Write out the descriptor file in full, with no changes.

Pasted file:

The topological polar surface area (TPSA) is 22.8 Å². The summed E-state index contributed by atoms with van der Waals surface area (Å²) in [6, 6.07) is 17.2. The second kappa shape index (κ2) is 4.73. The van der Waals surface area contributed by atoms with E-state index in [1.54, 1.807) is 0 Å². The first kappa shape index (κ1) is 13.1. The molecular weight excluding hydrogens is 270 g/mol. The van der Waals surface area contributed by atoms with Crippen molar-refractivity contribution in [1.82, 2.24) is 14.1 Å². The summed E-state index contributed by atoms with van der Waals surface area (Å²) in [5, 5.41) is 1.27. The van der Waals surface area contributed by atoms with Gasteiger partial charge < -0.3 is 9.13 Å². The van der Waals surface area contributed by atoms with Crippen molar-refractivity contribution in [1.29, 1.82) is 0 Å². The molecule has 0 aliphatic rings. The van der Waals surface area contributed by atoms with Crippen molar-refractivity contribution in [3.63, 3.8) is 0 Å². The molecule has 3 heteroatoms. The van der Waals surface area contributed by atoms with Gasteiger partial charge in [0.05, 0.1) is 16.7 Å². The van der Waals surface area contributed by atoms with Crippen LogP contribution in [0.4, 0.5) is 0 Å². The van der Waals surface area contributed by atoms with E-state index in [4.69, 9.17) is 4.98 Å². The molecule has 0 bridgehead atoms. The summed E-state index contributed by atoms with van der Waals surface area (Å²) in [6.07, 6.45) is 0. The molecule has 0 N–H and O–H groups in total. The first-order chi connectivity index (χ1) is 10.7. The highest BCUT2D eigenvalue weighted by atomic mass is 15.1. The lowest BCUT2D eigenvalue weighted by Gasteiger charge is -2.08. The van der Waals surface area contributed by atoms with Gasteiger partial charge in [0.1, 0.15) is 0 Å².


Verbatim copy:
The topological polar surface area (TPSA) is 22.8 Å². The summed E-state index contributed by atoms with van der Waals surface area (Å²) in [6, 6.07) is 17.2. The second kappa shape index (κ2) is 4.73. The van der Waals surface area contributed by atoms with E-state index in [1.54, 1.807) is 0 Å². The first kappa shape index (κ1) is 13.1. The molecular weight excluding hydrogens is 270 g/mol. The van der Waals surface area contributed by atoms with Crippen molar-refractivity contribution in [1.82, 2.24) is 14.1 Å². The summed E-state index contributed by atoms with van der Waals surface area (Å²) in [5, 5.41) is 1.27. The van der Waals surface area contributed by atoms with Gasteiger partial charge < -0.3 is 9.13 Å². The van der Waals surface area contributed by atoms with Crippen molar-refractivity contribution in [1.29, 1.82) is 0 Å². The molecule has 0 aliphatic rings. The van der Waals surface area contributed by atoms with Crippen molar-refractivity contribution in [3.63, 3.8) is 0 Å². The molecule has 3 heteroatoms. The van der Waals surface area contributed by atoms with Gasteiger partial charge in [0.05, 0.1) is 16.7 Å². The van der Waals surface area contributed by atoms with Crippen LogP contribution in [0.4, 0.5) is 0 Å². The van der Waals surface area contributed by atoms with E-state index in [4.69, 9.17) is 4.98 Å². The molecule has 0 bridgehead atoms. The summed E-state index contributed by atoms with van der Waals surface area (Å²) in [6.07, 6.45) is 0. The molecule has 0 N–H and O–H groups in total. The first-order chi connectivity index (χ1) is 10.7. The highest BCUT2D eigenvalue weighted by atomic mass is 15.1. The lowest BCUT2D eigenvalue weighted by Gasteiger charge is -2.08. The van der Waals surface area contributed by atoms with Gasteiger partial charge in [0.1, 0.15) is 0 Å².